The success of miniaturization in the semiconductor industry is associated with tremendous effort put forth during the last 30 years in material science, and is intimately bound to the progress made in microscopy, spectroscopy and fabrication techniques from the millimetre down to the nanometre scale. The Institute of Physical and Theoretical Chemistry at the University of Tübingen has played a key role since the early sixties of the past century with the well-known spectroscopist Gustav Kortüm, followed by Werner Zeil (combining micro wave spectroscopy with electron diffraction), and Wolfgang Göpel (surface analysis on micrometer scale and micro sensing) leading to today’s research profile shared by five professors and their research groups.
Mission statement and research profile
Fundamental research in the development of advanced laser spectroscopy and ultra-high resolution optical microscopy aiming at deeper insight into molecular processes at the single-molecule level, iquantum dots, in thin organic films, organic semiconductors, cell membranes or life cells.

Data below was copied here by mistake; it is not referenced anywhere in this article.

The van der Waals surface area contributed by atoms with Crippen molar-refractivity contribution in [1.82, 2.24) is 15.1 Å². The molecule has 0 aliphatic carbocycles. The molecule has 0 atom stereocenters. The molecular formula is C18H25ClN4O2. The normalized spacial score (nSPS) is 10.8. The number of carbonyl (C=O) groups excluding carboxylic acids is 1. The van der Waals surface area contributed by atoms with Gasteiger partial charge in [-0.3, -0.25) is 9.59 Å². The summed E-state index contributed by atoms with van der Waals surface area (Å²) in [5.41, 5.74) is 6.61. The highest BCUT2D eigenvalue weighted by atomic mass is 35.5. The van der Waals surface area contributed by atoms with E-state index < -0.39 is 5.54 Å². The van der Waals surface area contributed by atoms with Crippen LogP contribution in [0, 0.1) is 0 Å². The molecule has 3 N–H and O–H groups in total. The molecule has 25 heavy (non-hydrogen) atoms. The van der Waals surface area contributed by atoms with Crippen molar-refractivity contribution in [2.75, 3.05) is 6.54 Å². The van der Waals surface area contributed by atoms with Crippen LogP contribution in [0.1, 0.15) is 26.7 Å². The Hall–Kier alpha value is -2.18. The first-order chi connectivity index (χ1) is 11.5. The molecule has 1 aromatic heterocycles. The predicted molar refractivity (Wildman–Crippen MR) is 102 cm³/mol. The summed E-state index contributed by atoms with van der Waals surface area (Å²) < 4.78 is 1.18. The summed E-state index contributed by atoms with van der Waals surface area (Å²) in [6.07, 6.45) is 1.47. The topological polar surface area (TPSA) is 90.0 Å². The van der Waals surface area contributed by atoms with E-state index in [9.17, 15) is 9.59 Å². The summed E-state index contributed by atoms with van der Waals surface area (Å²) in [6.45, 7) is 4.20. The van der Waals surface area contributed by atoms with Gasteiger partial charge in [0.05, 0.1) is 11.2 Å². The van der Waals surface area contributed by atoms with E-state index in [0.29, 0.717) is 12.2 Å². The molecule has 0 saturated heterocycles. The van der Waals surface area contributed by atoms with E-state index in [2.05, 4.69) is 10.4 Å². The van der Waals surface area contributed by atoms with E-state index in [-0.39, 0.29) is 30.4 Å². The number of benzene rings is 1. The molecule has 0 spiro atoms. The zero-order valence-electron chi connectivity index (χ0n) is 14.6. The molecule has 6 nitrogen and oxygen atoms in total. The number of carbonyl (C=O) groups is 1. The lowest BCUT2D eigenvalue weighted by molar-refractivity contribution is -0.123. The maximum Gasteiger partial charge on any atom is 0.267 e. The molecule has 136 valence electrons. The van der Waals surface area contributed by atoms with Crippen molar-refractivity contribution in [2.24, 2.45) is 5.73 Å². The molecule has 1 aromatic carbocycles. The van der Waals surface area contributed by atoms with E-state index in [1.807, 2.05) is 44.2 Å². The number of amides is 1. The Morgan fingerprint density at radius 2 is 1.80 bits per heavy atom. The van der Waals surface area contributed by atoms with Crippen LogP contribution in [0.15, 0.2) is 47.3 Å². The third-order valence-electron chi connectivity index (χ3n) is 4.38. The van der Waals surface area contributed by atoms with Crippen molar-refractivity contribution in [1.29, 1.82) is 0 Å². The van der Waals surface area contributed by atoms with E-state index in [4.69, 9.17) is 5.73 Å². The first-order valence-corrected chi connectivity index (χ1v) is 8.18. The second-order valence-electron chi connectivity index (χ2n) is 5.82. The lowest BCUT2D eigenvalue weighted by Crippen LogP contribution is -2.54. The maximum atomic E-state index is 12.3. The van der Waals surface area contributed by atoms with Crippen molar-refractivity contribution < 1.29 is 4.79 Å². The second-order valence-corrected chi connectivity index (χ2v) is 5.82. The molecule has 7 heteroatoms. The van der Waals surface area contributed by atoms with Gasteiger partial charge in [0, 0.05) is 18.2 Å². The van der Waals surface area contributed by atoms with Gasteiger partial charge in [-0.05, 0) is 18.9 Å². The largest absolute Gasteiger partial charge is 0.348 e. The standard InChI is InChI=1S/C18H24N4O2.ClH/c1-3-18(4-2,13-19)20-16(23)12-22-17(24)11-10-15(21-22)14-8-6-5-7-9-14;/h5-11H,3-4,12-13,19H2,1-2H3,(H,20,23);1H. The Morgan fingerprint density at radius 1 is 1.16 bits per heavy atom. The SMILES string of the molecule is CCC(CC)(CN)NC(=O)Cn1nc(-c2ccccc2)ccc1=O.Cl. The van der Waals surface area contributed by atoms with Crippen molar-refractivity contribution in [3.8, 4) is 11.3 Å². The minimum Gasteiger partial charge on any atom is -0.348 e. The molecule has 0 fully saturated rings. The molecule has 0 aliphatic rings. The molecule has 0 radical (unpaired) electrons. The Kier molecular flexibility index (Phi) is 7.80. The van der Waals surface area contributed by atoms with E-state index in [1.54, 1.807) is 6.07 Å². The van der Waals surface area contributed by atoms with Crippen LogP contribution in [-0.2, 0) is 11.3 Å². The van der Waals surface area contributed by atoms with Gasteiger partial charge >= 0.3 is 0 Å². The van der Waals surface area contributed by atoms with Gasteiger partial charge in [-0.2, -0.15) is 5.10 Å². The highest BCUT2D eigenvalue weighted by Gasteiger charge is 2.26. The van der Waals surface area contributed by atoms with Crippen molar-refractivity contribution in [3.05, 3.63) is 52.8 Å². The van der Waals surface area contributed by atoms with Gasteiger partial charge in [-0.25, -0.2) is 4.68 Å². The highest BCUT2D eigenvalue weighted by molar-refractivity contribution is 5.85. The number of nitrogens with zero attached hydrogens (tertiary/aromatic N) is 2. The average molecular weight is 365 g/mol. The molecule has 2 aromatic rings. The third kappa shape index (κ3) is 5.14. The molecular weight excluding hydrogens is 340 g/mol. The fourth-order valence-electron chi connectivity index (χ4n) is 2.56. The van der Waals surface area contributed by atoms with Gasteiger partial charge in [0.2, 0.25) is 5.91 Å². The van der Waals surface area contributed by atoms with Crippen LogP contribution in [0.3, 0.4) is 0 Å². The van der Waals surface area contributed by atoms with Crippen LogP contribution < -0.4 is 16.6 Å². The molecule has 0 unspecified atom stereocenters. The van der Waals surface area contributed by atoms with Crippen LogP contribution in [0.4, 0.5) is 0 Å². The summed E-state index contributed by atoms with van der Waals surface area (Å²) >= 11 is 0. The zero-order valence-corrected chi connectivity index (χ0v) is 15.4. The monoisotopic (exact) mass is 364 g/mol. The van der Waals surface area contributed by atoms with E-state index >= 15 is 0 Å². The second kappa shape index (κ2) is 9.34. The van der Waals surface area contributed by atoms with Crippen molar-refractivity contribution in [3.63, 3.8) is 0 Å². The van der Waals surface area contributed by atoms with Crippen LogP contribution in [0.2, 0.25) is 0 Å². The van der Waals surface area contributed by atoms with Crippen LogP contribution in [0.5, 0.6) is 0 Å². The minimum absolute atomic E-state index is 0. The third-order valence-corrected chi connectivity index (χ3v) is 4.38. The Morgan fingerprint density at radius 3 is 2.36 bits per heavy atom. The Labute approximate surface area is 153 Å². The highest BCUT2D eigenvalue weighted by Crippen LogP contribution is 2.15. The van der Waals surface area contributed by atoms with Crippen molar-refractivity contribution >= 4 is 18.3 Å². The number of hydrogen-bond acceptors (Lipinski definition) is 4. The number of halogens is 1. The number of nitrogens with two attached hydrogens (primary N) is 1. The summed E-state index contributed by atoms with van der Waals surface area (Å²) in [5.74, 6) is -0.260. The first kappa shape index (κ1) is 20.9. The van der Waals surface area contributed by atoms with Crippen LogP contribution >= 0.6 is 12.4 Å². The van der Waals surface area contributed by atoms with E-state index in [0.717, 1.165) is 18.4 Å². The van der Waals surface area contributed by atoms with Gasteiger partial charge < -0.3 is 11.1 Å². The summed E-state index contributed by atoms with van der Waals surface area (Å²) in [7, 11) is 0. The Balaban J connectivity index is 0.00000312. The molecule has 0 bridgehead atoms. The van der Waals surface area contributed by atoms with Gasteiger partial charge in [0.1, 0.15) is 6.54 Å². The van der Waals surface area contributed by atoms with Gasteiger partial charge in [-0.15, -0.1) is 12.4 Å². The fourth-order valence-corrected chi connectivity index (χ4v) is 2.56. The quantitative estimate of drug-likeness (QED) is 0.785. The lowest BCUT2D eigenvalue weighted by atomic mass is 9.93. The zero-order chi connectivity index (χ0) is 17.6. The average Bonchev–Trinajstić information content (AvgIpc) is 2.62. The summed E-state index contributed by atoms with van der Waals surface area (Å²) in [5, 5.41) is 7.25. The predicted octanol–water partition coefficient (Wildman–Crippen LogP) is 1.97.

Fundamental investigations of molecular processes on organic and inorganic surfaces, interfaces and thin films important for organic electronics, solar cells and magnetoelectronic applications.
Development of optical chemo- and biosensors for process control, environmental and food analysis, and clinical diagnostics.
Pushing the limits of chemical sensing from fundamental investigations based on interface analysis revealing molecular processes to novel applications.
Computational Physical Chemistry develops and uses theoretical models and computer programs to support the experimental groups ranging from molecular properties in quantum chemistry to electrodynamics, statistical mechanics and thermodynamics to simulate complex physical chemistry experiments.
Provide consulting services to industry and government agencies. Education in physical and theoretical chemistry for all disciplines of science and on all levels.